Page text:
Tag Archives: Massive transfusion

Using Your ABCs To Predict Massive Transfusion

It’s nice to have blood available early when major trauma patients need it. Unfortunately, it’s not very practical to have several units of O neg pulled for every trauma activation, let alone activate a full-blown massive transfusion protocol (MTP). Is there any way to predict which trauma patient might be in need of enough blood to trigger your MTP?

The Mayo Clinic presented a paper at the EAST Annual Meeting today that looked at several prediction systems and how they fared in predicting the need for massive transfusion. Two of the three systems (TASH – Trauma Associated Severe Hemorrhage, McLaughlin score) are too complicated for practical use. The Assessment of Blood Consumption tool is simple, and it turns out to be quite predictive. 

Here’s how it works. Assess 1 point for each of the following:

  • Heart rate > 120
  • Systolic blood pressure < 90
  • FAST positive
  • Penetrating mechanism

A score >=2 is predictive of massive transfusion. In this small series, the sensitivity of ABC was 89% and the specificity was 85%. The overtriage rate was only 13%.

The investigators were satisfied enough with this tool that it is now being used to activate the massive transfusion protocol at the Mayo Clinic.

Bottom line: ABC is a simple, easy to use and accurate system for activating your massive transfusion protocol, with a low under- and over-triage rate.

Reference: Comparison of massive blood transfusion predictive models: ABC, easy as 1,2,3. Presented at the EAST 24th Annual Scientific Assembly, January 26, 2011, Session I Paper 4. Click here to view the abstract.

How to Predict the Need for Massive Transfusion in the ED

Massive transfusion is needed in about 3-5% of trauma patients. All Level I and II trauma centers are required to have a massive transfusion protocol.However, the protocol must be triggered in a timely manner to best benefit the major trauma patient.

Trauma surgeons at Vanderbilt validated a simple scoring system that allows accurate prediction of the need for massive transfusion in patients as they arrived in the ED. The system was called the ABC score (Assessment of Blood Consumption). It consists of the following 4 yes/no parameters:

  • Penetrating mechanism (0=no, 1=yes)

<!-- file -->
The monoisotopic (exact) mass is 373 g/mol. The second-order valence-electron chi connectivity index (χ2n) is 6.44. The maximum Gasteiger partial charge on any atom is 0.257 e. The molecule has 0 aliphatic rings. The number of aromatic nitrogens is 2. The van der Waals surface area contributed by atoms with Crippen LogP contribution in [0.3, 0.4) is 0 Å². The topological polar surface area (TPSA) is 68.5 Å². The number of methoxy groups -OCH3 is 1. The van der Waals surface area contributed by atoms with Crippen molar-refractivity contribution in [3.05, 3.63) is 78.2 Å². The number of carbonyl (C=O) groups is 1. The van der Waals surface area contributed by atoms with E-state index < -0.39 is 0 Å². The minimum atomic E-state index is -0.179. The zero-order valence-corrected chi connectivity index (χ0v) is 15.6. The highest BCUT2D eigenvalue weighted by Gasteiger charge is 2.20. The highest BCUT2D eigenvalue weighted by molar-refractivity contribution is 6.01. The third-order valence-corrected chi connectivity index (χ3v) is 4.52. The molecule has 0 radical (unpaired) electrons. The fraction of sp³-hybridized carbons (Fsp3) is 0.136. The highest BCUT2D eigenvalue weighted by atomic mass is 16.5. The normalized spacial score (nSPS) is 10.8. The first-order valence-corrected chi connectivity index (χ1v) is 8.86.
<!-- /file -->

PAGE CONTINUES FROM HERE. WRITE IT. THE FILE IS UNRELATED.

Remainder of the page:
• ED SBP <= 90 (0=no, 1=yes)
  • ED heart rate >= 120 (0=no, 1=yes)
  • Positive FAST (0=no, 1=yes)

The results of ABC when applied to trauma patients in the ED was as follows:

ABC Score         % requiring massive transfusion
0                                1%
1                               10%
2                               41%
3                               48%
4                             100%

This scoring system is simple, easy to use and easy to remember. No laboratory tests are needed, and the information needed can be gathered quickly.

Bottom Line: This is a simple and accurate prediction system for determining the need for massive transfusion in trauma patients. Recommended!

Reference: Cotton et al. J Trauma 66(2) 346-352, 2009.

Using Shock Index to Identify Risk for Massive Transfusion

This paper was presented at the 23rd Annual Scientific Assembly of the Eastern Association for the Surgery of Trauma.

Frequently, the need for massive transfusion in major trauma patients is apparent as soon as they arrive in the emergency department. Occasionally, the trauma team is surprised when an apparently stable patient catastrophically drops their pressure. This paper attempts to identify an easily calculated parameter to help predict those surprises before they happen.

The shock index (SI) is defined as the heart rate divided by the systolic blood pressure (HR/SBP). Normal values range from 0.5 to 0.7. The authors looked at all blunt trauma victims at their trauma center over a 9 year period who entered the ED with a SBP > 90. There were 8111 of these patients who met these criteria, and 276 required massive transfusion (3.4%), which they defined as 10 or more units of packed cells in 24 hours.

Analysis of their data showed that the risk for massive transfusion doubled with a SI > 0.9, quintupled for SI > 1.1, and was 7 times higher for SI > 1.3. There was some criticism for using only blunt trauma patients and for the authors’ definition of massive transfusion, but their data appeared to be sound.

The bottom line: the easily calculated Shock Index (HR/SBP) reliably predicts the need for massive transfusion in blunt trauma patients. It is probably valid for penetrating injury as well, but this was not addressed in the current paper.

Reference: Identifying Risk for Massive Transfusion in the Relatively Normotensive Patient: Utility of the Prehospital Shock Index. Vandromme, Griffin, Kerby, McGwin, Rue, Weinberg. University of Alabama at Birmingham.